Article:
Minimax theory is the best thing in statistical machine learning—or the worst— depending on your point of view.
1. The Basics of Minimaxity
Let be a set of distributions. We observe . Let be a function of the distribution (like the mean of ). The minimax risk is
where the infimum is over all estimators (an estimator is any function of the observed data) and is some distance (more generally, a loss function). In machine learning, one often reports the sample complexity instead of the minimax risk. The sample complexity is the smallest sample size needed to make less than some small number.
The challenge is to compute (or approximate) the minimax risk and to find an estimator that achieves the minimax risk. An estimator whose maximum risk
is equal to , is a minimax estimator. It has the smallest possible maximum (worst case) risk.
Here is a famous example. Let . Suppose that has the form where is any bowl-shaped function. This means that the sub-level sets are convex and symmetric about the origin. Then Wolfowitz (1950) proved that the unique estimator that is minimax for all bowl-shaped is the sample mean .
Here is a more sophisticated example: density estimation. Let be random variables where has density . We want to know the minimax risk
where is the set of densities such that . It turns out that for some constant . The kernel density estimator
achieves this rate of convergence (for appropriate and ). Histograms, however, do not. They converge more slowly. So we have discovered that, for the class , kernel density estimators are better than histograms and we cannot do much better than kernel estimators.
Now consider a set of spaces indexed by a parameter. Think of as a measure of smoothness. These spaces could have different minimax rates. Sometimes it is possible to construct estimators that achieves the minimax rate of convergence without knowing the true value of . In other words, these estimators automatically adapt to the right amount of smoothness and they are called adaptive estimators. A famous example is wavelet estimation (Donoho, Johnstone, Kerkyacharian and Picard 1995).
2. Technical Digresson
To find , we usually find an upper bound and a lower bound and then, if we are lucky, .
To find an upper bound, pick any estimator . The maximum risk of any estimator is an upper bound:
Finding a lower bound is trickier. Typically one uses an information-theoretic inequality like Fano’s inequality. In particular, we pick a finite set of distributions . Then
and is the Kullback-Leibler distance between and . (Sometimes you need to prune the original finite set of distributions using the Varshamov-Gilbert lemma. See Tsybakov 2009).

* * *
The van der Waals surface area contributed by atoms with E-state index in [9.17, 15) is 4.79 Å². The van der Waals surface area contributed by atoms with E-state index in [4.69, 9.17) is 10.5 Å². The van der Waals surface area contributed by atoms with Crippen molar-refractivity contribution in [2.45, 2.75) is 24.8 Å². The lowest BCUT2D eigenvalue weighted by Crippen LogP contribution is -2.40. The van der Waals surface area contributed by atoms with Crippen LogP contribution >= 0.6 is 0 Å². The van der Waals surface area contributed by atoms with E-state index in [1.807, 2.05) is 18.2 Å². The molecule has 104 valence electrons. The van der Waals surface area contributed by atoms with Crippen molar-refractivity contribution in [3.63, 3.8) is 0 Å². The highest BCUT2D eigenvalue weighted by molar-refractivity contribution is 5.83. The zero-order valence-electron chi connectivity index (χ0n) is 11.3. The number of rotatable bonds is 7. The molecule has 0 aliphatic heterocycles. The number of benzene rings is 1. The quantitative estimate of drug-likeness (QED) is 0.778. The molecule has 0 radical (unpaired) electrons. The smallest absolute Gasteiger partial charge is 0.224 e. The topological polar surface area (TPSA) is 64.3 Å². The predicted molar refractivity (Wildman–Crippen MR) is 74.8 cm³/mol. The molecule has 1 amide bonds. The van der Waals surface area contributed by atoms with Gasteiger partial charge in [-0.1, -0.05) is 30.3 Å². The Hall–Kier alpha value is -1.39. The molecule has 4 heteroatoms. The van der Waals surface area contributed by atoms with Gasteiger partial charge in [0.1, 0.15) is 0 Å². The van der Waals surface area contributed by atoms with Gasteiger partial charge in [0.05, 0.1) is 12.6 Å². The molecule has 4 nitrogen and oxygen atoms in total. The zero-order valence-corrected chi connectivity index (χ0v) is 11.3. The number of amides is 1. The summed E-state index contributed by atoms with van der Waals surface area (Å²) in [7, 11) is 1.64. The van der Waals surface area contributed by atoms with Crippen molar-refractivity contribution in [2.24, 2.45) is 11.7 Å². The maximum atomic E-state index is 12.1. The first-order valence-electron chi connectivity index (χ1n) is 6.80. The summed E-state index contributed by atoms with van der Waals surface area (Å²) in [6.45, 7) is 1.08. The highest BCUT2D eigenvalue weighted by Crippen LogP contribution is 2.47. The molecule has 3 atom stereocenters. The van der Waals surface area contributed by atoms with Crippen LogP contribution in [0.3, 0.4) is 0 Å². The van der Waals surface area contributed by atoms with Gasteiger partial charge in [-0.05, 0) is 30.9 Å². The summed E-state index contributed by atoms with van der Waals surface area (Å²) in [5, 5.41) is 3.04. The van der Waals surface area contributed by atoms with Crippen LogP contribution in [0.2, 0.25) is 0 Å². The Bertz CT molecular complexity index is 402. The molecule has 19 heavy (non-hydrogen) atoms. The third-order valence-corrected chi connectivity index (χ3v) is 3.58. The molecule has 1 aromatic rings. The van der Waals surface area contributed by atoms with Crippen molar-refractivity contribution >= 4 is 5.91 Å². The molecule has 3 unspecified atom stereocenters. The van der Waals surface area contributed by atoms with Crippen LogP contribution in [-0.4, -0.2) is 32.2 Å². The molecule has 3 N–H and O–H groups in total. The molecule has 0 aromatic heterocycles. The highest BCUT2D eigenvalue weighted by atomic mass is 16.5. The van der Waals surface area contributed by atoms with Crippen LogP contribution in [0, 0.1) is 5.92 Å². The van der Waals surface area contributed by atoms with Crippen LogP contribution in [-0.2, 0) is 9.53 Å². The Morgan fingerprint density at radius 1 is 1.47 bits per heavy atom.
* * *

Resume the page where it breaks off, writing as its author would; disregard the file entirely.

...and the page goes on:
Choosing and the finite set is an art. If you don’t choose wisely, the bounds will not be tight.
3. In Favor Of Minimaxity
The purpose of minimax analysis is to understand the difficulty of a problem. Here is a small sample of the types of questions that minimax theory has cast light on recently:
- How hard is it to find the non-zero variables in a high-dimensional regression?
- How hard is it to estimate an undirected graph?
- How hard is it to estimate the homology of a manifold?
- How hard is it to test a hypothesis about a high-dimensional Normal mean?
- How hard is it to estimate a sparse signal from compressed measurements?
The virtue of minimax theory is that it gives a precise notion of the intrinsic difficulty of a problem. And it allows you to evaluate an estimator against a benchmark: if your estimator is not minimax then you can search for a better estimator.
4. Against Minimaxity
There are some valid criticisms of minimax theory. You have to specify a loss function. You have to specify a class of distributions . And you are using the worst case to define the value of a procedure.
Having to specify a loss and a class does not seem like a real problem to me. Minimax theory—or for that matter, all decision theory— is relative to some loss and some class. When we say that a problem is hard, we mean it is hard under certain assumptions. A problem may be easier or harder relative to different assumptions.
The claim that minimax theory is driven by the worst case is a more substantial criticism. I happen to think worst case analysis is a good thing. I want an estimator that does reasonably well under any circumstances.
And for nonparametric problems, where is a complicated infinite dimensional object, I would be skeptical of anything other than worst case analysis.
Think of it this way: if I buy a car, and I know that the car was tested and found to perform well even under extremely difficult circumstances, then I’ll feel better about buying the car.
Having said that, there are plenty of people who are uncomfortable with the worst case nature of minimax theory.
5. Minimaxity Gets the Last Word?
Minimax theory was important in statistics for a while then it sort of faded. But it had a revival, partly due to the work of Donoho et al.
But what is really interesting is that I see more and more minimax analyses in ML outlets such as NIPS, JMLR etc. So perhaps the marketplace of ideas is telling us that minimax theory is gaining in importance?
Donoho, D.L., Johnstone, I.M., Kerkyacharian, G. and Picard, D. (1995). Wavelet shrinkage: asymptopia?. Journal of the Royal Statistical Society. Series B. 301–369.
Tsybakov, A.B. (2009). Introduction to Nonparametric Estimation.
Wasserman, L. (2006). All of Nonparametric Statistics.
Wolfowitz, J. (1950). Minimax estimates of the mean of a normal distribution with known variance. The Annals of Mathematical Statistics, 21, 218-230.